- Letter to the editor
- Open Access
Letter to the Editor: The development of knights cabin cancer retreats: a community program to engage cancer survivors’ proactive health behaviors
Applied Cancer Research volume 39, Article number: 14 (2019)
Cancer survivors often lack the knowledge and skills to return to positive health behaviors following a cancer diagnosis. The use of retreats may be an ideal environment for cancer survivors to learn about health behaviours while receiving social support from other survivors.
Knights Cabin Cancer Retreats was created as a charitable organization in 2014 and is at no cost to participants or their supporters. Elements of the retreat include guided hikes, yoga, classes on nutrition, stress, mindfulness and sleep management techniques, all with a focus on the evidence based theories of behavioral change.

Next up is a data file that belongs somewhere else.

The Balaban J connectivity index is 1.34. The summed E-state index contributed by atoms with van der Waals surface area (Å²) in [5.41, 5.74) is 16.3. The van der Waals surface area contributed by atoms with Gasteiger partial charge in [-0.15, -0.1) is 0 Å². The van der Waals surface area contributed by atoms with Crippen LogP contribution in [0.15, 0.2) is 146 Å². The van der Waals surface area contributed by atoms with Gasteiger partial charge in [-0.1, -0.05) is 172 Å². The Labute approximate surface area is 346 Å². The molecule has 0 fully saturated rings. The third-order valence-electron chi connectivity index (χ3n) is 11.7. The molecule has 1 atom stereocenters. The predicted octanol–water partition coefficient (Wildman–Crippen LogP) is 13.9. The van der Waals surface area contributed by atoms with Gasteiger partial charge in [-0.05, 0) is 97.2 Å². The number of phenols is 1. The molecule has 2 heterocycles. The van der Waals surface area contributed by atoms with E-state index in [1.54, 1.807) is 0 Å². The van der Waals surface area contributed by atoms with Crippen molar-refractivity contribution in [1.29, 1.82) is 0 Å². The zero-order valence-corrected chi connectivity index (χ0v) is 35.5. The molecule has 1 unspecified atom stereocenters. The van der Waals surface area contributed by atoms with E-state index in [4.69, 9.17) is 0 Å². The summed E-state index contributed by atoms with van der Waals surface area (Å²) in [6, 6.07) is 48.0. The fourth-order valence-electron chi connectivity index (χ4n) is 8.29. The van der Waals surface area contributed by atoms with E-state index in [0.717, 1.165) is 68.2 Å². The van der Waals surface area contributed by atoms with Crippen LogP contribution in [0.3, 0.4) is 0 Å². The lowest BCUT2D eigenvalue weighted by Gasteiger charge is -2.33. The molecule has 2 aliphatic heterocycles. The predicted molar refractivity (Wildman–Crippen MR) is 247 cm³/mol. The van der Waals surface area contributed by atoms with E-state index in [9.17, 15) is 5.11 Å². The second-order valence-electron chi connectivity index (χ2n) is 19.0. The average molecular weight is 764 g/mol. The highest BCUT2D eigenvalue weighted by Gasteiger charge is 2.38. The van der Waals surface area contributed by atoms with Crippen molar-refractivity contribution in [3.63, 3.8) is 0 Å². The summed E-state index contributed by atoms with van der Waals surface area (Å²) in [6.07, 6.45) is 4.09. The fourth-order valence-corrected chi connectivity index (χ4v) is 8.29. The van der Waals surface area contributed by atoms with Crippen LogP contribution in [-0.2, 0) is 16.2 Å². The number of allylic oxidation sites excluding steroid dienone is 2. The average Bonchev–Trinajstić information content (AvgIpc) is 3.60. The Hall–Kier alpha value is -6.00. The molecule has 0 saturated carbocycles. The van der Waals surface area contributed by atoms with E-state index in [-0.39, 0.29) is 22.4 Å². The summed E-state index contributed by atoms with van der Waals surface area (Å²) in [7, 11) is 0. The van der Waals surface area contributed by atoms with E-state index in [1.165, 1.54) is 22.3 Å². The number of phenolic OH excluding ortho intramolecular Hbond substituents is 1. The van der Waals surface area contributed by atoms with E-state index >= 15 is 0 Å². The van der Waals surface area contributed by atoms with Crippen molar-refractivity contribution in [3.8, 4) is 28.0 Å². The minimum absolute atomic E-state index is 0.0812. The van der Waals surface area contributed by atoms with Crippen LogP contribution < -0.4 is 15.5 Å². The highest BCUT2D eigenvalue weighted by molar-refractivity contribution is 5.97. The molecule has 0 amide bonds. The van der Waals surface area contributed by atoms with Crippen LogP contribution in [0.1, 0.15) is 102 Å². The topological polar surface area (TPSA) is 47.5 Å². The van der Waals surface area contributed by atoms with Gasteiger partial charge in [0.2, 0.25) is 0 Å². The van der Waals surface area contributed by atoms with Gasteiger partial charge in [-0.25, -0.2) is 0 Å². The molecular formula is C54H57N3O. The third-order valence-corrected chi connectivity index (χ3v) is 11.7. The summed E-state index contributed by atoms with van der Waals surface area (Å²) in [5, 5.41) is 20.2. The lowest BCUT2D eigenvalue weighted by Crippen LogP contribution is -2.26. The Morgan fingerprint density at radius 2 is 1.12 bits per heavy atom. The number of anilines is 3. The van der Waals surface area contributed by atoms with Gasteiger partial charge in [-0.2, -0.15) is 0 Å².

Ten retreats have been hosted across Canada to date with 137 cancer survivors and their supporters. Survivors reported that their top learning outcomes from the retreat were physical activity/nutrition and behavioral change/habit development.
Knight’s Cabin Cancer retreats are unique in their programming with a format of health education that allows for emotional support and engagement with other cancer survivors in a therapeutically natural environment.
Due to increased prevalence of cancer, alongside medical advances in screening and treatment, cancer survivorship is on the rise . Given the physical, psychological and social concerns of surviving cancer , cancer survivor programming needs to be multidimensional in focus and theoretically grounded in order to increase adoption and maintenance of health behaviors .